Writing Things I Do Not Post to the Internet

Last April I went to visit my Grandma in the hospital. She was suffering from a broken hip and was having trouble keeping track of reality while she was there. She is much improved now, back at home and back to normal. Yet during that time we all worried for her very much. I did what I usually do, which is to blog about the things that were going on. My dad read the post, told me it was good, but then requested that I be careful about what I post because there are times when grandma reads my posts. This seemed to be a fair and reasonable request to me. I always try to be mindful of possible audience when I say things in public, particularly on the internet.

Yet, my brain was full of thoughts, memories, and emotions. They swirled in my head and I knew that the only way to calm the noise was to pin these thoughts into written words. Writing clarifies me to myself. It is how I sort and make sense of the things that happen to me. I talked to Howard and his wise advice was for me to write it all anyway, just don’t post it. So that is what I did. I wrapped words around all the things I was thinking and I delved deep to figure out what I was feeling. Because I knew I was the only audience, I was freed from being careful. I wrote what I needed to write without fear that it would hurt anyone else.

I have many beloved people in my life who choose not to be public on the internet. They are cautious about online interactions and generally avoid social media. I love them and respect their choices. However I have thoughts and experiences about things which include them. There are stories I would like to write out, except that I fear it would upset someone. I see this often with my children. They have friendship troubles, emotional trials, and health concerns with affect me. I have to think these things through, sort them out for myself so that I know how and when to help. I write it all down and don’t post it.

Lately I’ve been reading the blog of C. Jane Kendrick. She recently posted about telling her life story and why she thinks it is important for her–and all of us–to do so. She had one reader ask her the question “I want to write my story but there have been some terrible experiences that would scare someone to read, should I still write it?” Jane’s answer sounded wise to me:

Don’t we all have those experiences? Terrible, scary experiences? Hurt, pain, anger? Threatening ex-husbands?! If we gloss over those parts how will our children navigate those experiences when they have them? Are the deep wounds as important to flesh out as the times of joy? I say yes. But cautiously, and only when those stories asked to be plucked.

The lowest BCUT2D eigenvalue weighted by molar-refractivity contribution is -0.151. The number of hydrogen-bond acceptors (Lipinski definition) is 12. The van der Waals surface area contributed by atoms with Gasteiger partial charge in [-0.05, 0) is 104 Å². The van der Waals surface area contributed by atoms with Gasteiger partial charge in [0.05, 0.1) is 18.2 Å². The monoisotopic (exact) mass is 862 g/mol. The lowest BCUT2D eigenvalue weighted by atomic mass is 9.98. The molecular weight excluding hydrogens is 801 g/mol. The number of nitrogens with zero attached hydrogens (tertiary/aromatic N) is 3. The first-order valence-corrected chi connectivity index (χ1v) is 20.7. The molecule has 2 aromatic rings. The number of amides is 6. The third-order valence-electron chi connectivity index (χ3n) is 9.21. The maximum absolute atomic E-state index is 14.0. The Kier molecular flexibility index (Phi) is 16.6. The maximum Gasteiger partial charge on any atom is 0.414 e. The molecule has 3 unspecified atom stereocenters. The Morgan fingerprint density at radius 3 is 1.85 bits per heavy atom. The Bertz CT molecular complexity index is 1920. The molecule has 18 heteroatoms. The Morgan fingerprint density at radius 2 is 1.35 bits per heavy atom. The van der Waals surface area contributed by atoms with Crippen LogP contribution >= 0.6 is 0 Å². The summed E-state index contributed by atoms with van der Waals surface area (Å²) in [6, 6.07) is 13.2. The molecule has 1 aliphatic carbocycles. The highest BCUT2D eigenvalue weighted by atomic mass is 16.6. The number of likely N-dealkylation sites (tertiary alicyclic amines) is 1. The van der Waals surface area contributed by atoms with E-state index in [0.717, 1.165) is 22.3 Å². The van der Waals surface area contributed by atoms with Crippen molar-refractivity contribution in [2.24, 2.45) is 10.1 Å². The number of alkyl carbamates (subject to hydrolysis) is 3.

–from The Thing About Mary by C. Jane Kendrick

Yes some of life’s stories are hard, but not talking about them just means that everyone who faces these same hard things feels alone. We need to be willing to share our hard stories because my hard story can be someone else’s road map to survival. I know that I’ve used other people’s experiences as maps for my life. This is why I’ve posted about radiation therapy, my sister’s cancer, my anxieties, diagnosis and selecting medication for my children. Hard things will come to me in the future and I’ll write about those things too. When I write about a hard thing and it becomes useful to someone else, then that hard thing is redeemed for me. It has a point and a purpose.

Yet my belief in telling the hard stories often comes into conflict with my desire to respect the privacy and feelings of others. I have in my heart–and I apply it to all my writing–a version of the Hippocratic oath, First Do No Harm. This becomes difficult when my head is full of hard stories that I need to write, but worry will cause a problem for others. Sometimes I need to post them anyway, because the value is important. Mostly I write them but don’t post.

Sometimes I forget about the option to write and not post. I get so tangled up in thinking about things and respecting others that my brain gets clogged with stories I am not telling. My brain becomes like a slow drain which needs to be cleared. Last night I wrote three different essays of 800 words each. They fell out of my brain one after the other, filled with stories that I needed to write knowing that I would not post them. When I was done I read back over them and realized that 90% of what I’d written was perfectly fine to be public. The remaining 10% could be re-written so that the story was told without doing harm. This is often the case, but I first have to write the story without fear.

Memoir and blog posts are best when they do not pull their punches, when the writer does not shy away from telling the hard stories. However I enjoy them most when the writer is not vindictive or angry, but rather expressing calmness and forgiveness. I try to do that. I try to make sure I tell my stories in ways that do not injure, even though I know that this sometimes weakens the stories. But sometimes I need to write without softening anything. Even though I know no one else will ever read it. Even when I sometimes erase it as soon as I am done. The act of writing the hard stories changes me. I emerge with a clearer sense of where I am and where I need to go. This is why I sometimes write things that I do not post.